Sen. Warner Concerned USF Reform Funds Skewed Toward Incumbents

Says competitive neutrality should remain a key component of the USF
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Cable operators continue to have an ally in Virginia Democratic Senator Mark Warner on the issue of Universal Service Reform and giving cable operators a share of the funds and the ability to compete with incumbent phone companies.

In a letter to the FCC Friday (Oct. 12), Warner said he was "very concerned" that the reform proposal "appears to award the vast majority of funding to incumbents with little or no opportunity for competitive broadband providers to participate."

He said competitive neutrality was adopted as a key component of the Universal Service high-cost fund and should remain so. He said that creating "separate streams" of funding for different types of providers "further dilutes limited taxpayer funds for deployment."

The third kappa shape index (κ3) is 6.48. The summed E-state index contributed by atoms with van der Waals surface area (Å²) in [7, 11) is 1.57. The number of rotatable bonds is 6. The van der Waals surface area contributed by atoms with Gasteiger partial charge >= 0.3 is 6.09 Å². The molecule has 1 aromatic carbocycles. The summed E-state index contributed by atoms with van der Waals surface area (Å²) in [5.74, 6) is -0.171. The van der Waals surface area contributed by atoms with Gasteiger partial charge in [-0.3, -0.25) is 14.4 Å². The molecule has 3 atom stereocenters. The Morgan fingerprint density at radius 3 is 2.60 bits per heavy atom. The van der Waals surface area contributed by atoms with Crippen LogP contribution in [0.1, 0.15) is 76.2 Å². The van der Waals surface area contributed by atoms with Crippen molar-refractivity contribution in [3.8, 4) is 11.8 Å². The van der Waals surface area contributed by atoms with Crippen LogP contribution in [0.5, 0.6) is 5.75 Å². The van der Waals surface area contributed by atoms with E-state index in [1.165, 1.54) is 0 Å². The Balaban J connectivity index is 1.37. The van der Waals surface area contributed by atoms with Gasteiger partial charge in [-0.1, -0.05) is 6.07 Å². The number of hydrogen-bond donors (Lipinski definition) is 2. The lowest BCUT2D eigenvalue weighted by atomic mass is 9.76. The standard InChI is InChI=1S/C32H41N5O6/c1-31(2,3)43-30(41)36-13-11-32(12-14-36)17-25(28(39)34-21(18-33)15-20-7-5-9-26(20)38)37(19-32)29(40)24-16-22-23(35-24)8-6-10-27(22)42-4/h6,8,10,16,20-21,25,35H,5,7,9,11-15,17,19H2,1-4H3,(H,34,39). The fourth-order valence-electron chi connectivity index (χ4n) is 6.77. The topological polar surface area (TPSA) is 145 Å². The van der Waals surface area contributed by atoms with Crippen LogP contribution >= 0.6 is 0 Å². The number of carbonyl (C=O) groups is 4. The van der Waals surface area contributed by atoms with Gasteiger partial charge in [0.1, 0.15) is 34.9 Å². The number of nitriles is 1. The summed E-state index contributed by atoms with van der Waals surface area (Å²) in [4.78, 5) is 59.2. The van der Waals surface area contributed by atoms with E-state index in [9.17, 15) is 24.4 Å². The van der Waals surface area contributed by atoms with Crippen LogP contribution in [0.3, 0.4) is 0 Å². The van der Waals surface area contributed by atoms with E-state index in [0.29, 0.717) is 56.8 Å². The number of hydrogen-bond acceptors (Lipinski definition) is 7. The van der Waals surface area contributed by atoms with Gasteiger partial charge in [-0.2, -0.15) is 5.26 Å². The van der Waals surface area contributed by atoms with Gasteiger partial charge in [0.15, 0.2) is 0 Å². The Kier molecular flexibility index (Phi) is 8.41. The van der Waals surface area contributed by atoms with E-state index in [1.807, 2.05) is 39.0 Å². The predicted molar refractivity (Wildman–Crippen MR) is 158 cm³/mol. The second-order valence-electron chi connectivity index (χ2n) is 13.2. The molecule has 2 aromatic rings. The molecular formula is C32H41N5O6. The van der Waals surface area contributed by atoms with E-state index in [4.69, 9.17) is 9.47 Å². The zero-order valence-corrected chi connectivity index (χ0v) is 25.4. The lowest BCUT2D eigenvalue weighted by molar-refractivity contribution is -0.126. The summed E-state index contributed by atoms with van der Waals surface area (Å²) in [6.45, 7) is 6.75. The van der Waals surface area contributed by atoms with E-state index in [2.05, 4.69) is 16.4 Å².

Warner, a former telecom exec (his company became Nextel) also said he did not think a right of first refusal was necessary, something cable operators small and large have been saying. He said at best the right should be a bidding credit in an open auction, saying being an incumbent already gives them an advantage. He also argued that if there is a right of first refusal -- which means incumbent telcos get first dibs on USF subsidies for broadband in areas where they currently get those subsidies for phone service, there should be accelerated build-out requirements.

He also calls for clear requirements for interconnection with facilities-based VoIP. He points out that if a carrier -- like a cable competitor -- cannot get interconnection to the incumbent's network, whether a switched phone net or an IP network, competition will not be robust and consumer will suffer.

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